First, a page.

Bluefield Daily Telegraph, Bluefield, WV

May 7, 2013

Pit bull registration ends today

By GREG JORDAN
Bluefield Daily Telegraph

BLUEFIELD — Today is the last day Bluefield owners of pit bulls can register their dogs with the city of Bluefield.

The Bluefield Board of Directors voted April 23 to ban pit bulls from the city. Residents who have pit bulls already were given 10 business days after that date to register those dogs with the city. The Bluefield Municipal Building opens at 8 a.m., and dogs will be registered until 5 p.m. today, said City Manager Jim Ferguson.

“The publicity has helped build awareness of the existing ordinances as well as the new ordinance,” Ferguson said Monday. “This awareness has resulted in many citizens not only registering their pit bulls, but coming in and getting dog tags.”

In Bluefield, dogs must be vaccinated, and spayed or neutered before tags will be issued, he said. Many of the people who apply for dog tags did not know about these requirements.

“This has resulted in over 100 people coming in and getting dog tags, and consequently have their animals vaccinated or spayed and neutered,” Ferguson said.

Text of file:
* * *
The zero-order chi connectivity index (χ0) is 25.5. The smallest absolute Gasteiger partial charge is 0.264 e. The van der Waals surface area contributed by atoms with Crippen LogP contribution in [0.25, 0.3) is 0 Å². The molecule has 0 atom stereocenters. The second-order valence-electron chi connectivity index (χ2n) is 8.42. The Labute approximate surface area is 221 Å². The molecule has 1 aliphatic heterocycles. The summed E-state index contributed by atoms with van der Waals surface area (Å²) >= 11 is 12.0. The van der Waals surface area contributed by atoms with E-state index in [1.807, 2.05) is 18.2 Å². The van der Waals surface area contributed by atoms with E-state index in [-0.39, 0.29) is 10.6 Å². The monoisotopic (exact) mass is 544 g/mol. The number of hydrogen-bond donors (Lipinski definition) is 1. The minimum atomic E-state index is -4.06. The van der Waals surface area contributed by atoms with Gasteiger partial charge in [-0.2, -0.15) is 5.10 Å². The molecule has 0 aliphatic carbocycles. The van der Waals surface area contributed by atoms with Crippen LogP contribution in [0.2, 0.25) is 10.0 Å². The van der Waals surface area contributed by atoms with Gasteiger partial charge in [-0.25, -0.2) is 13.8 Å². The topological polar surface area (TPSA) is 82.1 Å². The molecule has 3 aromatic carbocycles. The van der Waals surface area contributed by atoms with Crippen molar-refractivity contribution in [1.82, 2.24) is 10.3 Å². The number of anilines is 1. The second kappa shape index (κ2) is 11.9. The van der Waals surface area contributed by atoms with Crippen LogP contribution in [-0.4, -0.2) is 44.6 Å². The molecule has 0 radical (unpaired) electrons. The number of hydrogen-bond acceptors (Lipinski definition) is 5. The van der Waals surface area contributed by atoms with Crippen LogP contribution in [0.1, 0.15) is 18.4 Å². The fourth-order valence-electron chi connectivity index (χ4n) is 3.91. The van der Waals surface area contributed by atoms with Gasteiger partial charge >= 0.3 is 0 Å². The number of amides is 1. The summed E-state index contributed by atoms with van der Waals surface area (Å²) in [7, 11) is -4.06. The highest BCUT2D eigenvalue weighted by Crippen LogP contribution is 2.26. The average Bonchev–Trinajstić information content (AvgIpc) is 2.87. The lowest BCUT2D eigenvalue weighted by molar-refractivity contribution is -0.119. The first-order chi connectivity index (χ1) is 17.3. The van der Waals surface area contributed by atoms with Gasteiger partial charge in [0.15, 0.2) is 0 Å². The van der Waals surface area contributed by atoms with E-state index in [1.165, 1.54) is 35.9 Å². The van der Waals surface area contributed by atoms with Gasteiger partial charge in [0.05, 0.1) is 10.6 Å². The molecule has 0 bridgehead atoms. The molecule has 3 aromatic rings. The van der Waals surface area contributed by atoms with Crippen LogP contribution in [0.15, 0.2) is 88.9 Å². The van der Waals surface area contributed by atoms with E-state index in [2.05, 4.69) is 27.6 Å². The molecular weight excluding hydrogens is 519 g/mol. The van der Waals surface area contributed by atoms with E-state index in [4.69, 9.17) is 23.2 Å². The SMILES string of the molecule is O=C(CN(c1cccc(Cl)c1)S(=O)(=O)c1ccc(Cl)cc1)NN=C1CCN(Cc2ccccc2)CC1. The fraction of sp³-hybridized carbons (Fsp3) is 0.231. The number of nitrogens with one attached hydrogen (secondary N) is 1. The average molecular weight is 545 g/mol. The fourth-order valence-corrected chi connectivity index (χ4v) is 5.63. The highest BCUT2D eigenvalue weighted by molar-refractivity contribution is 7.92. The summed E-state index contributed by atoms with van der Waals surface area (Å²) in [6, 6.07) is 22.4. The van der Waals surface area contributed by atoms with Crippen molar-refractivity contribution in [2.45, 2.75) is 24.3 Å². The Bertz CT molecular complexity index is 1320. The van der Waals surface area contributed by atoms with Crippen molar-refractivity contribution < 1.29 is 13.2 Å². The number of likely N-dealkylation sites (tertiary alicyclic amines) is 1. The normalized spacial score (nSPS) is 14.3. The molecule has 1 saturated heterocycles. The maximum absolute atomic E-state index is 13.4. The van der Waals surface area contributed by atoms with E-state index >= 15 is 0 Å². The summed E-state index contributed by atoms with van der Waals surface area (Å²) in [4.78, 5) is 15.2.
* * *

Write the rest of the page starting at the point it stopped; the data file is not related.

As of Monday, 97 owners of 133 pit bulls in Bluefield had been registered since discussion about the ban began. The police and fire departments now have records about “potentially dangerous animals” and citizens have a better understanding of responsible pet ownership, he stated.

Ferguson said the ban on pit bulls could be amended if the board of directors decided to do so.

“They could even lift this at some point if they so desire, if they feel it (pit bulls) is under control,” he added.

Pit bull puppies do not have to be registered until they are at least six months old. Pit bulls and wolf hybrids cannot be brought into the city after today. Owners could be cited and their dog or dogs could be seized.

“We would obtain a court order and take the dog to the animal shelter. The owner would be cited, would have to appear in city court, and then the judge would determine the penalty and what would happen to the animal,” Ferguson said. “The animal could be destroyed and the owner could have a $1,000 fine as well.”

County Commission President Mike Vinciguerra previously told the Bluefield Daily Telegraph the county shelter would accept pit bulls picked up in Bluefield only if it was accompanied by a court order signed by a city judge. If there is no court order, the owner could come to the county animal shelter within five days and claim the dog, Vinciguerra said.

The ban’s enforcement will be handled primarily by the city’s animal control officer. Police officers can enforce the ban as well, he said.